Sex 2.0: Popcorn Lust
The movies have finally grown up about sex. As in, about sex for grown-ups. In the past few years, we have seen a wave of films (often involving Meryl Streep, stunning at 63) dealing with intimacy in the pop culturally uncharted nether regions of middle age. In recognition of their power to put bums in seats, we are getting mature subject matter for the mature set. But the new, sexier image of older lovers onscreen has farther-reaching societal implications than for just the characters getting it on.
To wit, the cheeky 2009 flick It’s Complicated, with Streep and Alec Baldwin, which depicts the actors as a long-divorced couple indulging in an affair (in role reversal of husband cheating on young, hot second wife with older first wife), complete with hotel-room nooners. Last summer’s Streep vehicle Hope Springs featured her as a shy Midwestern housewife in intensive couples’ counselling with her accountant hubbie, played by Tommy Lee Jones, who cuts a dashing if craggy figure at 66. The movie’s climax is, well, the characters in climax after they burn through a lot of matchbooks trying to reignite their spark. And in the deft and touching 2010 film Beginners, Christopher Plummer plays a widower who is finally free to explore an openly gay lifestyle; the remarkable part is seeing this blossoming through his son’s eyes.
The importance of support from the popcorn gallery to introduce the idea that humans remain sexual beings their entire lives cannot be overstated. Film and television dramas are the way we tell ourselves about our lives and, until recently, a raspy Hepburn-Fonda On Golden Pond-style of kiss on the cheek was all the on-screen action this age group was getting.
I suspect the very late breaking of this taboo has to do with the ickiest thing in the world: imagining one’s own parents having sex. This idea takes hold when you are young yourself and never really leaves. Everyone who is not your parent but is of a mature age becomes collateral damage.
My friend Samuel recently came back from his widower dad’s second wedding (the bride was 55, the groom 72, the prenup ironclad) in the land of the early-bird special. At 48 himself, Samuel covered his ears with his hands, clamped his eyes shut and sang some Metallica to blast the image of that wedding night out of his head. But when I asked him if he was planning to hang up his own conjugal spurs when his odometer rolled over 70, he looked outraged. Do as I say, not as I do.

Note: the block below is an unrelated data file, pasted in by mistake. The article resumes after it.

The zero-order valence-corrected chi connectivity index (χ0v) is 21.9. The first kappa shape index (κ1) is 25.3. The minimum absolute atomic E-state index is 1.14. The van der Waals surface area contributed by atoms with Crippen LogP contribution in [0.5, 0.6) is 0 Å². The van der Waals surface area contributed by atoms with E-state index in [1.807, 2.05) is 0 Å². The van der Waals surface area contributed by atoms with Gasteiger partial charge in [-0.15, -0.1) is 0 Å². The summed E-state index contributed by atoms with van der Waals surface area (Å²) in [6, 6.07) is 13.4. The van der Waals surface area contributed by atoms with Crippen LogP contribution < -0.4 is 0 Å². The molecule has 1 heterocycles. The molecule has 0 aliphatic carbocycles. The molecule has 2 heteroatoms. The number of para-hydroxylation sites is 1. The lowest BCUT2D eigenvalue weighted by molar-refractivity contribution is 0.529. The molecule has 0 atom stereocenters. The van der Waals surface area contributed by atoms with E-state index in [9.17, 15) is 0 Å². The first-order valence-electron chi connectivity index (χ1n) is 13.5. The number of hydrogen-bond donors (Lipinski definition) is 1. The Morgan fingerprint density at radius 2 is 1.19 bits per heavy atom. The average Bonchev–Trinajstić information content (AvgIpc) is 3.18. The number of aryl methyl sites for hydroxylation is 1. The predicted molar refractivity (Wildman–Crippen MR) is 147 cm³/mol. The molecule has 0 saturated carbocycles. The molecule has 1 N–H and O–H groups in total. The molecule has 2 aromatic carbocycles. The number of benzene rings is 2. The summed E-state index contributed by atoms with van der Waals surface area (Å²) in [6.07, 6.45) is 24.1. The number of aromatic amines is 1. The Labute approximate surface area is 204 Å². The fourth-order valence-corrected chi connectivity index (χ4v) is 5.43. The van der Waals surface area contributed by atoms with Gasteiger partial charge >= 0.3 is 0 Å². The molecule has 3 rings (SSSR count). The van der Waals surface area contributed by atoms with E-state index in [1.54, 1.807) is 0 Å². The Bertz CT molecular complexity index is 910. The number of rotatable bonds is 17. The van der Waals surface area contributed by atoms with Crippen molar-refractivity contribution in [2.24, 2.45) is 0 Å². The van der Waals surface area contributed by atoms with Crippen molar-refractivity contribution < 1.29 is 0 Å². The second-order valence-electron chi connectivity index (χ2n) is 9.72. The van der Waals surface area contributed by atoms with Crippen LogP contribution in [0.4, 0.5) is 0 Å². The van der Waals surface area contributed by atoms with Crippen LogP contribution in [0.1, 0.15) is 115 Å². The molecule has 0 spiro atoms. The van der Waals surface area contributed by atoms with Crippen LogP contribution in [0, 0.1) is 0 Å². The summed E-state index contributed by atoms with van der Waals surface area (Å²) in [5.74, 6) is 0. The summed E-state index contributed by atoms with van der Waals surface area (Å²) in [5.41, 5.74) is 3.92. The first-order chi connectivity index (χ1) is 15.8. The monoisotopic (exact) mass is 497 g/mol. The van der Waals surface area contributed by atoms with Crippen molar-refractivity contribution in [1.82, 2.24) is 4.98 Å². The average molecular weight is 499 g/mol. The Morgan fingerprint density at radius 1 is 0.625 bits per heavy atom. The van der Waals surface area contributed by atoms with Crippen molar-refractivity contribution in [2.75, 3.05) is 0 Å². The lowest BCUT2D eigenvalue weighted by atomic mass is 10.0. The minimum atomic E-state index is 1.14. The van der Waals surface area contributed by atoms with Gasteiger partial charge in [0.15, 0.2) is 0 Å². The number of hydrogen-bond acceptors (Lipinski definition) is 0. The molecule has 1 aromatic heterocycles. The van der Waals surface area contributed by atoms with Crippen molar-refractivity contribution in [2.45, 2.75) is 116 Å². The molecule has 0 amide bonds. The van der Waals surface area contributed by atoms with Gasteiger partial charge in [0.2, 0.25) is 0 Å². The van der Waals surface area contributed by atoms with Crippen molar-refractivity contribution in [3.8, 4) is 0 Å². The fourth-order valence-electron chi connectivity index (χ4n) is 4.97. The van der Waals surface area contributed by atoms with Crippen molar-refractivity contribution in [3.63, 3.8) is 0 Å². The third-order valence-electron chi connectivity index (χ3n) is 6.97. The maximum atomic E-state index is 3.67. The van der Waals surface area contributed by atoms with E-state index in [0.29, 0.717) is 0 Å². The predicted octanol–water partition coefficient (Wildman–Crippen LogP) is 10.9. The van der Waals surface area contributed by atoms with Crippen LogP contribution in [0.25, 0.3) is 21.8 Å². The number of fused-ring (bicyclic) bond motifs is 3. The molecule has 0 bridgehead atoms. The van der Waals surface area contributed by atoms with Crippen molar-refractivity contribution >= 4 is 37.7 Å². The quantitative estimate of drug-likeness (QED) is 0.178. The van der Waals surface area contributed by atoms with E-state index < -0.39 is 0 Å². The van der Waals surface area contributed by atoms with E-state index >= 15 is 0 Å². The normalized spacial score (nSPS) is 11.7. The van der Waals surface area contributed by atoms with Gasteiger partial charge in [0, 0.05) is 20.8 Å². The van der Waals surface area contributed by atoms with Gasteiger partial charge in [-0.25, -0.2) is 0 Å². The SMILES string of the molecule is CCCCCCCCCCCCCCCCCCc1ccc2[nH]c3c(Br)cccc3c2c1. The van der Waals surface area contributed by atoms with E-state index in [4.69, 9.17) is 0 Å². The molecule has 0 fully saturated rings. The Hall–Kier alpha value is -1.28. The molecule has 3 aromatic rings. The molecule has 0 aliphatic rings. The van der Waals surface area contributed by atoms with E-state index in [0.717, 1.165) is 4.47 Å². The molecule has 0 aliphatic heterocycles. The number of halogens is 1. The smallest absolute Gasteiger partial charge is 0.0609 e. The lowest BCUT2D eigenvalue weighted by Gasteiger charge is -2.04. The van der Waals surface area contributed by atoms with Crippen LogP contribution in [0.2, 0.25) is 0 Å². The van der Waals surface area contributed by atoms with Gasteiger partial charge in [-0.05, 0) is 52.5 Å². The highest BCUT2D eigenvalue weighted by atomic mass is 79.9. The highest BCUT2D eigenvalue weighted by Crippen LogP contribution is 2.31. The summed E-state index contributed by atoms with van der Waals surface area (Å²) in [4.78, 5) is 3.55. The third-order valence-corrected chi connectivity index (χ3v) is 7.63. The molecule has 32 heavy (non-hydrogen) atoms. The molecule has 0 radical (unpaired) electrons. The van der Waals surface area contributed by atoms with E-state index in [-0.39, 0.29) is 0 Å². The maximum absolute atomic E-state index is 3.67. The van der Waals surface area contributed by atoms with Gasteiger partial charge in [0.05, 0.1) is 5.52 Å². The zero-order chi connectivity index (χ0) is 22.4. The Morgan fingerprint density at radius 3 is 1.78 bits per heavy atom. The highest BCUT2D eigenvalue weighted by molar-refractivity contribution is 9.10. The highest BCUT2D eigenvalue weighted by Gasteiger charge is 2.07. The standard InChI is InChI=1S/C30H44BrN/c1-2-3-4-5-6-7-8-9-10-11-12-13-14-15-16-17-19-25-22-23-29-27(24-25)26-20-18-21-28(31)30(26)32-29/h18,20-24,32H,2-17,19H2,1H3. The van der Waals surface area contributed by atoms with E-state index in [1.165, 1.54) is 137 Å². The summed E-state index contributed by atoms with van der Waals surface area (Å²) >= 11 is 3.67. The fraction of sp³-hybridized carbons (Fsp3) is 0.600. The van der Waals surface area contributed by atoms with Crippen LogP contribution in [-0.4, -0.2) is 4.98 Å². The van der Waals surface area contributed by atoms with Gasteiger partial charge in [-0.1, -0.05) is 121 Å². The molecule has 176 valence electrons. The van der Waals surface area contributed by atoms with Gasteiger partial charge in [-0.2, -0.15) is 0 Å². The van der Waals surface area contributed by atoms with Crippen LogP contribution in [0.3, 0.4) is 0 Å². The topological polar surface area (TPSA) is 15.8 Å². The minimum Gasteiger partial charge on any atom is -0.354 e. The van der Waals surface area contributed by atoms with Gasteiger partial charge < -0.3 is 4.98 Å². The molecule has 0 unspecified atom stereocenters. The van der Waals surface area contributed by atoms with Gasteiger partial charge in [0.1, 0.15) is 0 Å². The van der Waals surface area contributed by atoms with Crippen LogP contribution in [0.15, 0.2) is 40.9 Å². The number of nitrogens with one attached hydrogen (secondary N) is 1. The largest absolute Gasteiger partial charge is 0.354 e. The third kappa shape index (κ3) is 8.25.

Truth is everyone is doing it. Notwithstanding unhappy marriages with desert-sized droughts or abstinence by preference and inspite of ED as Bob Dole referred to erectile dysfunction (there is a little blue app for that) and the lack of vaginal lubrication associated with menopause (hope comes here in a tube), people do not stop having sex at any age. The legendary Kinsey report had married couples engaging in once-a-week intercourse into their 70s. A 2007 University of Chicago survey done under the National Social Life, Health and Aging Project deals more with participation rates than frequency, citing 73 per cent of 57- to 64-year-olds getting it on; this falls to 53 per cent in the 65 to 74 zone and then to 26 per cent as measured up to age 85.
Of course, literature has long been exploring mature sexuality, as older readers look to insightful representation of their experiences from the privacy of their own homes. It is the racy older male writers whose characters tend to quicken with sexual pulse: think 64-year-old Ian McEwan’s raunchy, paunchy, cheating scientist murderer senior in Solar or 80-year-old Philip Roth, who writes sex in great gulping lusts, often exploring wildly inappropriate fantasies like hair-pulling septuagenarian blow jobs with hot young things. Canada’s own master of the short story Alice Munro, now into her 80s, still writes sex, but her libidinous characters are often clawing backward through time.